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Sonny Fortune

Shepard Park, Lake George, NY
September 17, 2005

By Jeff Waggoner

The first day of the Lake George Jazz Festival, September 17 was a mini-festival on its own, covering a wide range of jazz from third wave, to straight ahead, to blues- and Latin-tinged B-3 driven groove.
While certainly not the best-known jazz festival in the nation, or even the region, the Lake George Festival – this year especially – can’t take a back seat to any festival in terms of pure jazz talent.
On top of the talent, the festival brings with it another huge bonus – it’s FREE to jazz fans, being underwritten by Lake George civic groups and the generosity of local residents, John and Marilyn Breyo (who pledged on Saturday $15,000 for next year’s festival.)
First up were Gregor Heubner, Richie Beirach & George Mraz, with their third-wave, chamber jazz take on numbers written by musical giants such as Bill Evans.
NYC-native pianist Beirach, who now lives in Leipzig, Germany, teamed up with his former student, German-born violinist Gregor Heubner and Mraz, a native of the Czech Republic, a seasoned musician who is undeniably one of the finest jazz double bassists on the planet.
The Beirach group’s subtle and reflective jazz meditations were replaced by the hard driving Sonny Fortune quintet.  Fortune – like his fellow “Sonny,” Sonny Rollins – has to be heard in person to feel the full impact of his music.
Just like you have to be standing next to the plate the appreciate a Roger Clemens pitch, you need to be in the audience to appreciate the raw, keening sound of Fortune’s alto and soprano.
But his Quartet was much more than Sonny.  On piano was the inestimable George Cables, the bassists was Cecil McBee -- another jazz legend -- and on drums was the kid of the group, the talented Steve Johns.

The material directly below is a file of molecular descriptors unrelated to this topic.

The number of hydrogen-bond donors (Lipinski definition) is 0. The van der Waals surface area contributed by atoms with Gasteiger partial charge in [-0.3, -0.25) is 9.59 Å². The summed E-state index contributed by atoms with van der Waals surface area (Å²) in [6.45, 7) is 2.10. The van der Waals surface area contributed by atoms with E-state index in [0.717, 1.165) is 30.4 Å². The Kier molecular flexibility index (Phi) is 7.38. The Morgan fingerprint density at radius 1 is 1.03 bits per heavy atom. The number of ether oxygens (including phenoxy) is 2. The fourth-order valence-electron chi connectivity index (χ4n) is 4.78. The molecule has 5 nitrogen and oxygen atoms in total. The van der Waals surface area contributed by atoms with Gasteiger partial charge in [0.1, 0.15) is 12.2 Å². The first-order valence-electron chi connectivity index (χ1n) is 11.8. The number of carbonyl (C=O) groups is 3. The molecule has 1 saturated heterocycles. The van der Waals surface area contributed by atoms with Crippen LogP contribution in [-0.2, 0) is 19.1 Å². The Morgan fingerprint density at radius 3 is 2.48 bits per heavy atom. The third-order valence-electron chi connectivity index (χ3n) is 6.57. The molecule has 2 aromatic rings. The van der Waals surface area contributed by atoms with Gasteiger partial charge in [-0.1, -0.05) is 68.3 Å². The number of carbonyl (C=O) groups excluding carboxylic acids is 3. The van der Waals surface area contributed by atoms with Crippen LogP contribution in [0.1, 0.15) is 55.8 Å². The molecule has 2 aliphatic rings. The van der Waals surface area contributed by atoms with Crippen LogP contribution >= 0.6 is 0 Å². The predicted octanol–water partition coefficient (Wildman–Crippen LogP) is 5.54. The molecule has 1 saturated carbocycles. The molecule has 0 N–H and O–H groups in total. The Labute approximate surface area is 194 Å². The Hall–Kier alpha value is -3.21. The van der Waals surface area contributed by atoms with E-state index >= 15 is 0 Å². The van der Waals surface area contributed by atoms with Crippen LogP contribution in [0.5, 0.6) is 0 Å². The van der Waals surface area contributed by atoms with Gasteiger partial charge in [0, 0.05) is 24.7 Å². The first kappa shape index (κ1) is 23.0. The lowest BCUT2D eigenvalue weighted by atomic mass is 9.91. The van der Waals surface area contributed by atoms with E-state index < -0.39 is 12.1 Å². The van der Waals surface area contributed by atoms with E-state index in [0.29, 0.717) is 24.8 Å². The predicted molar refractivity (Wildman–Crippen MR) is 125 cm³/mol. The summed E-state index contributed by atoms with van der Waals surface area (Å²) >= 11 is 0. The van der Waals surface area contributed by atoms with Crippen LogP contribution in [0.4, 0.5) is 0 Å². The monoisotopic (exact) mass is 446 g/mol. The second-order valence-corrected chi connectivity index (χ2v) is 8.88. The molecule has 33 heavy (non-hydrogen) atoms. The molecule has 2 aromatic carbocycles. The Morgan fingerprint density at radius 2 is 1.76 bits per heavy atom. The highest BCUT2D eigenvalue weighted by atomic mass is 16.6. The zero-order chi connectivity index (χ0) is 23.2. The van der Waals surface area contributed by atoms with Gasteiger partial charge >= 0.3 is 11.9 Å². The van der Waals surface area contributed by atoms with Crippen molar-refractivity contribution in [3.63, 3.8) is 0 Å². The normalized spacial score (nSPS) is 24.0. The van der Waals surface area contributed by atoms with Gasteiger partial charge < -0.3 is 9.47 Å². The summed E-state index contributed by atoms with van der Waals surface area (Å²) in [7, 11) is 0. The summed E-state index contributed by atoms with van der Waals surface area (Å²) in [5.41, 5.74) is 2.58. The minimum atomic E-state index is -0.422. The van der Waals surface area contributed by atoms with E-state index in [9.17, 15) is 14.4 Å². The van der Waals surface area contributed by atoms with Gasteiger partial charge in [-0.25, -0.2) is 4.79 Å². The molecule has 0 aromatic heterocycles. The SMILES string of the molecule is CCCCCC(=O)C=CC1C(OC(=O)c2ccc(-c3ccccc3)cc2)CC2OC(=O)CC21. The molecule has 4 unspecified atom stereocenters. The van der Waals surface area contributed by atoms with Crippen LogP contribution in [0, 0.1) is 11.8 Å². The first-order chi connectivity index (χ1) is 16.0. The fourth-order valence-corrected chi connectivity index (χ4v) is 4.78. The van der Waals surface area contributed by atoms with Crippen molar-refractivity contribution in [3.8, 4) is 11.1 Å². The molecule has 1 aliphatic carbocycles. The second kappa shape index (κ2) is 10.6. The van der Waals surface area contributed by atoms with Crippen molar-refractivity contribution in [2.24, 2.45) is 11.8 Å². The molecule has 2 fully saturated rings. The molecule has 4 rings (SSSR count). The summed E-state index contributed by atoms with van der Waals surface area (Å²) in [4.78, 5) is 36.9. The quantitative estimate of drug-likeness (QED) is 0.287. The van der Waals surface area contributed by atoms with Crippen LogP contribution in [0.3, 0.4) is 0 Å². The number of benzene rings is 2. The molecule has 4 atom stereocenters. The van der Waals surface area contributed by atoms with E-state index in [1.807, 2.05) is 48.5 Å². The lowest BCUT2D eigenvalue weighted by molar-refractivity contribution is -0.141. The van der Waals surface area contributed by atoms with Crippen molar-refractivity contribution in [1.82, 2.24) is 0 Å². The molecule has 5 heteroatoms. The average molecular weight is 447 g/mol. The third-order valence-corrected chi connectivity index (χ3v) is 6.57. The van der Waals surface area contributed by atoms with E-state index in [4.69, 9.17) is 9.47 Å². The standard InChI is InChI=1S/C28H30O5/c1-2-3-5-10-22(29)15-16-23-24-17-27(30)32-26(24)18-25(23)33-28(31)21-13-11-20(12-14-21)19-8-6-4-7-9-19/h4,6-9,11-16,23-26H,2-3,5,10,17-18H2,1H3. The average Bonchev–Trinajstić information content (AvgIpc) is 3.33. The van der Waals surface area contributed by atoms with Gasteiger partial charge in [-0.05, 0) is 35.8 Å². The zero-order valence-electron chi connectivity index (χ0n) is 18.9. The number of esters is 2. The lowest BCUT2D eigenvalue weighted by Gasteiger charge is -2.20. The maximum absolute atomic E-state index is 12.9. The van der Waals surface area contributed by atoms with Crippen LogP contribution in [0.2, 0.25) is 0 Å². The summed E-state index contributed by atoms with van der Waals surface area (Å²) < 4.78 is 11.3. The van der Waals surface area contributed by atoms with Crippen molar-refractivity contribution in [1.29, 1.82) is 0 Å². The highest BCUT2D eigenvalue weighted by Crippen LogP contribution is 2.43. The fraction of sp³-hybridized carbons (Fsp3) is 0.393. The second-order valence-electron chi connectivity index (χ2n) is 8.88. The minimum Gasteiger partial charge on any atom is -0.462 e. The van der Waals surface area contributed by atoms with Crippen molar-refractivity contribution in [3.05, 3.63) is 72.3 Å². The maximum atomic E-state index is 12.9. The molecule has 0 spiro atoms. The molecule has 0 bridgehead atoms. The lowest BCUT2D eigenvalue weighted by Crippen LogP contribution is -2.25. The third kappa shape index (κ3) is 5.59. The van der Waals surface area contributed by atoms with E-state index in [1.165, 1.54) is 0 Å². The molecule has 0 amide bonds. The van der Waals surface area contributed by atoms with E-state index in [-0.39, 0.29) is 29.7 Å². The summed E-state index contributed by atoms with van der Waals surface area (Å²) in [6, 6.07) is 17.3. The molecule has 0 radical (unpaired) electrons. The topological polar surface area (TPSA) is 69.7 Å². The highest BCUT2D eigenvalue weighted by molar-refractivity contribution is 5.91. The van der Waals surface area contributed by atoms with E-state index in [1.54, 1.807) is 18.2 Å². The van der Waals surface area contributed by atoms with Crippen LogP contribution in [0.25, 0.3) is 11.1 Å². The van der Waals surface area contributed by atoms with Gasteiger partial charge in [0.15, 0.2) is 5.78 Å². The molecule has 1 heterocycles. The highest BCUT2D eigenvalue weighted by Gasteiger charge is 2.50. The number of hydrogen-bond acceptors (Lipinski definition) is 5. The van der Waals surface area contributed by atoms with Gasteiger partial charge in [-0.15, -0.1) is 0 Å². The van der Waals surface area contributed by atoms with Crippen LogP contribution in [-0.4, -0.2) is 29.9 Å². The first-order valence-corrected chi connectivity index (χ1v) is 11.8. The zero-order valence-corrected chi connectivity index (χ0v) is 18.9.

Fortune’s personal warmth, obvious on stage, was also reflected in his music as he paid homage to John Coltrane and the late Latin percussionist Mongo Santamaria.
Fortune’s “Trane and Things,” runs “My Favorite Things” through Fortune’s personal prism, giving it a sound that is unmistakably Coltrane’s AND Fortune’s.  Fortune is in a unique position to do that, having has performed often with both pianist McCoy Tyner and drummer Elvin Jones, who played with Coltrane on his recording of “My Favorite Things.”
The touching, lyrical “Mongo Blues,” was Fortune’s statement in memory of his mentor Santamaria.
More than once, Fortune brought the audience to its feet.
Fortune’s straight ahead jazz made way for Vince Seneri’s groove-based Hammond B3 organ with Bob DeVos on guitar (who has accompanied B3 maestro Jimmy McGriff)  and Paul Wells on drums (who we hope we hear more from).
While Vince Seneri is doing his best to keep the B3 spirit of Jimmy Smith alive, it was Grammy winner/flautist/performer extraordinaire Dave Valentin and tenorist Houston Person who stole the twilight of the day.
Person’s heart-breaking tribute to Ray Charles – “Georgia” – showed once and for all there is at least one saxophonist today who can play with the huge sound and raw emotional power of a Ben Webster.

Jeff Waggoner has written book, CD and concert reviews for publications such as Metroland, Jazz Times, Blues Access and The New York Times. He lives in Nassau, is a student of jazz saxophone and guitar and can be frequently found at jazz, blues and folk concerts.